We continued to walk North and back West towards North Beach, the neighborhood that Jess’s family is from. Several generations of her Italian American ancestors lived and worked in this vibrant neighborhood between Downtown and Fisherman’s Wharf. We were in search of another tourist attraction: clam chowder by the bay. However we were sidetracked by a fortuitous discovery.
Tucked into a corner of North Beach is a Rogue Nation Ale House! One of only two Rogue Meeting Halls outside of Oregon, the San Francisco Rogue bar is a hidden gem that we had not planned on finding. Needless to say, we enjoyed a liquid lunch. I sampled Dead Guy Ale, John-John Whiskey Barrel Dead Guy Ale, Brutal Bitter IPA, Double Chocolate Stout, Mocha Porter, and Morimoto Soba Ale. The vibe was very laid back and the selection was incredible. Onward we
stumbled marched in search of real food.
We finally made it to Fisherman’s Wharf, where we were assaulted by seagulls, tripped up by tourists, and nearly knocked over by the smell of fresh seafood and sourdough bread.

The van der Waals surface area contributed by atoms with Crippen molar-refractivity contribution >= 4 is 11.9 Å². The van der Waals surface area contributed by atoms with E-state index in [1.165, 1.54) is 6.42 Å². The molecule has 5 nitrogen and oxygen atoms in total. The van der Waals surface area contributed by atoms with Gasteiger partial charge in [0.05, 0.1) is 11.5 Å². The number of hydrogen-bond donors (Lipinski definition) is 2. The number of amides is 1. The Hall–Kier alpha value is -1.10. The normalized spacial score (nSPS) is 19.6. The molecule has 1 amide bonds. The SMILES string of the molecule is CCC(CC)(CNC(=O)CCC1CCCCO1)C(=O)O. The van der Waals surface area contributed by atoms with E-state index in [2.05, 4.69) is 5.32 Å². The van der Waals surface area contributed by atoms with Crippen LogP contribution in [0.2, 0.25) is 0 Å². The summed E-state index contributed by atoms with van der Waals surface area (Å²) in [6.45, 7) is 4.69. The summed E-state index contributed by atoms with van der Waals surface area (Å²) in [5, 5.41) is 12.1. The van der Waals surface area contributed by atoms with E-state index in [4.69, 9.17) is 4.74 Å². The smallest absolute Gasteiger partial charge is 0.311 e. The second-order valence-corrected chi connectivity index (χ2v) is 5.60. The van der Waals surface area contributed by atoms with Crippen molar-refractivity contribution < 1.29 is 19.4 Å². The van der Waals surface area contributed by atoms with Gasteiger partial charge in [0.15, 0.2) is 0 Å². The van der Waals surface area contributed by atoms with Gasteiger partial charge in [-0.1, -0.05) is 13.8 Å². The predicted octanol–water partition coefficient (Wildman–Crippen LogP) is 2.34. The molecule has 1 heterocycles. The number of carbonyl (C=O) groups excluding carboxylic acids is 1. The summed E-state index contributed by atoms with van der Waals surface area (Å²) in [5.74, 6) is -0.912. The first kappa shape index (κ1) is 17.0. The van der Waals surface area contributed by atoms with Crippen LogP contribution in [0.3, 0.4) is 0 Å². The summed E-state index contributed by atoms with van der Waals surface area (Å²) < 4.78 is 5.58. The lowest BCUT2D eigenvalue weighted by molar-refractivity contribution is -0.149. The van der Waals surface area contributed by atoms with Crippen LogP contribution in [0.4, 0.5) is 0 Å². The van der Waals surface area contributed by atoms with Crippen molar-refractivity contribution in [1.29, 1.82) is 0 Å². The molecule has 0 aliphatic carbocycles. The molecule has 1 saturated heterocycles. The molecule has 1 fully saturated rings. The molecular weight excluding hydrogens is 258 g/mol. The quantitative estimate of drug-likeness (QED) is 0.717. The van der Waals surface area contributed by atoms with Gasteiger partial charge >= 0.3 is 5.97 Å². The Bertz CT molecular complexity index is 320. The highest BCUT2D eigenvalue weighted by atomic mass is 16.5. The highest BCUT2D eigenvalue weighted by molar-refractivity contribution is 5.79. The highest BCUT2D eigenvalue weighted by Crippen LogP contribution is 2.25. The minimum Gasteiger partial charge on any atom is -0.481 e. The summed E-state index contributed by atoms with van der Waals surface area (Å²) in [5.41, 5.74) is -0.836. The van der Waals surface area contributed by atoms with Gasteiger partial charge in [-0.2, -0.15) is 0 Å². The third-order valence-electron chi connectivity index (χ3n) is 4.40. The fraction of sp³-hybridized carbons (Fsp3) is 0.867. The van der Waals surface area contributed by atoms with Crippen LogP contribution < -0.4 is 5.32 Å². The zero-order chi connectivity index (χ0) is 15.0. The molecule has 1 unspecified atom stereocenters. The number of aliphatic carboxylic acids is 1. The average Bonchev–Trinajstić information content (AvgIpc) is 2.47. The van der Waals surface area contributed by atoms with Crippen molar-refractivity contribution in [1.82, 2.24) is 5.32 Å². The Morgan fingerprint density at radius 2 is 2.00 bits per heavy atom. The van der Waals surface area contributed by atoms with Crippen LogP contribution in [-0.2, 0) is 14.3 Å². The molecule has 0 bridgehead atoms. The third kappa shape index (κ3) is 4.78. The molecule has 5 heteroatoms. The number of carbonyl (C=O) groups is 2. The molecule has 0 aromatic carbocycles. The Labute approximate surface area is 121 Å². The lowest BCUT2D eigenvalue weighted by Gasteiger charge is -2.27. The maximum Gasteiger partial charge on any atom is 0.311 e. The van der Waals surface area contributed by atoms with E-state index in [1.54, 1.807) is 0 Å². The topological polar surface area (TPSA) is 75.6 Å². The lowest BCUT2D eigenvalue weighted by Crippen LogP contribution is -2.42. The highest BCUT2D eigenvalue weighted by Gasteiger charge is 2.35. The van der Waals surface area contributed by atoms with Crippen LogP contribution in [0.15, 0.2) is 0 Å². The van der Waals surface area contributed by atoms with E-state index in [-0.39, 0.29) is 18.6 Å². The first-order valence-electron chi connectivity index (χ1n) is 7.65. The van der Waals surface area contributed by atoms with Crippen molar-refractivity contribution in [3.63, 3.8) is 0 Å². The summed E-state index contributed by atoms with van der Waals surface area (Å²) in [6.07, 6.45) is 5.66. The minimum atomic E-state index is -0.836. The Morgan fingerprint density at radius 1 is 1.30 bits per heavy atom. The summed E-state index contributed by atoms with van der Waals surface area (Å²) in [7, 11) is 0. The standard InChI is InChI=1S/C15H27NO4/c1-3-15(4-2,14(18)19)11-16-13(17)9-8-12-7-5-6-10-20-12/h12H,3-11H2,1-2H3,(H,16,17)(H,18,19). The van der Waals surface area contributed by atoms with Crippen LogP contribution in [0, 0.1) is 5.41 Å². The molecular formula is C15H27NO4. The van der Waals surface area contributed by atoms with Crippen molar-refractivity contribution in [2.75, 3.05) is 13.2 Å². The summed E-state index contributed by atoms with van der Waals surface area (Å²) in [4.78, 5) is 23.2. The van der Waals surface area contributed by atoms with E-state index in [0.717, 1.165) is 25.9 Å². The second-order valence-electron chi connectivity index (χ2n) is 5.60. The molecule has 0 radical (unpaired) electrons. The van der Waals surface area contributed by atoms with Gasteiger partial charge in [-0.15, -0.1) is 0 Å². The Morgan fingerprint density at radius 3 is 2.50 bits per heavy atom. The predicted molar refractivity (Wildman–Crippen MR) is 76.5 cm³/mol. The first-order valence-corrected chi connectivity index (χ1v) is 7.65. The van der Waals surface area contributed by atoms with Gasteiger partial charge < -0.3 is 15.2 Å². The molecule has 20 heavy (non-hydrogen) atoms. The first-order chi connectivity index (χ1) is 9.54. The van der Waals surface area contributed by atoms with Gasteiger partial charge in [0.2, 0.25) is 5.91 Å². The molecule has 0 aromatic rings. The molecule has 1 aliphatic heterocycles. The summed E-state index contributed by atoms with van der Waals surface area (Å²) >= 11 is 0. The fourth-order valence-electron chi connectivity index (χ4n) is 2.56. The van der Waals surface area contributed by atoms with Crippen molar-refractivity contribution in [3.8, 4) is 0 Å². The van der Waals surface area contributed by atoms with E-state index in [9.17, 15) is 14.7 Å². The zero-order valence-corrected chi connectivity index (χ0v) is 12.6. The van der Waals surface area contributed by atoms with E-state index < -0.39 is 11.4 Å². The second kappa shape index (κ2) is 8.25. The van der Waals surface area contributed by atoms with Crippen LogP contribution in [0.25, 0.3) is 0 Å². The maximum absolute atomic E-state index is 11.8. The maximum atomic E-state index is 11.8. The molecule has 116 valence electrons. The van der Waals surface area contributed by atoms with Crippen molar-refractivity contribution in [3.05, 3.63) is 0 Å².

At Boudin Bakery, I had a personal pizza on sourdough crust and Jess had clam chowder in a sourdough bread bowl. This place is crawling with people and birds and the food is mediocre but I recommend a visit anyway. The sights are so unique that, if you’re lucky enough to get to San Francisco, it’s just something you have to experience at least once.
From Fisherman’s Wharf we walked along the water towards the Presidio and took some photos of the bay and the Golden Gate Bridge. Then we went up to Ghirardelli Square to check out Ghirardelli’s flagship chocolate shop. This is a great place to pick up souvenirs for friends back home. Jess and I picked up an 80-count bag of chocolate squares for our office. They lasted two days.
After all that walking, we decided to take a cab to our next adventure: 21st Amendment Brewery. I have been a fan of 21st Amendment since I first reviewed their watermelon wheat beer, Hell or High Watermelon. I have since become a fan of their Fireside Chat and Kyle enjoys their Brew Free or Die IPA. At the Foodbuzz Festival tasting pavilion, I tasted their brand new beer Allies Win the War. I wanted more. You may recall that the first time I had 21st Amendment’s beer, I drank it out of my Baltimore Ravens pint glass. So this was the natural choice for a bar to watch the Ravens beat the Steelers last Sunday night. It was a great bar and a beautiful experience.
And then it was time to celebrate.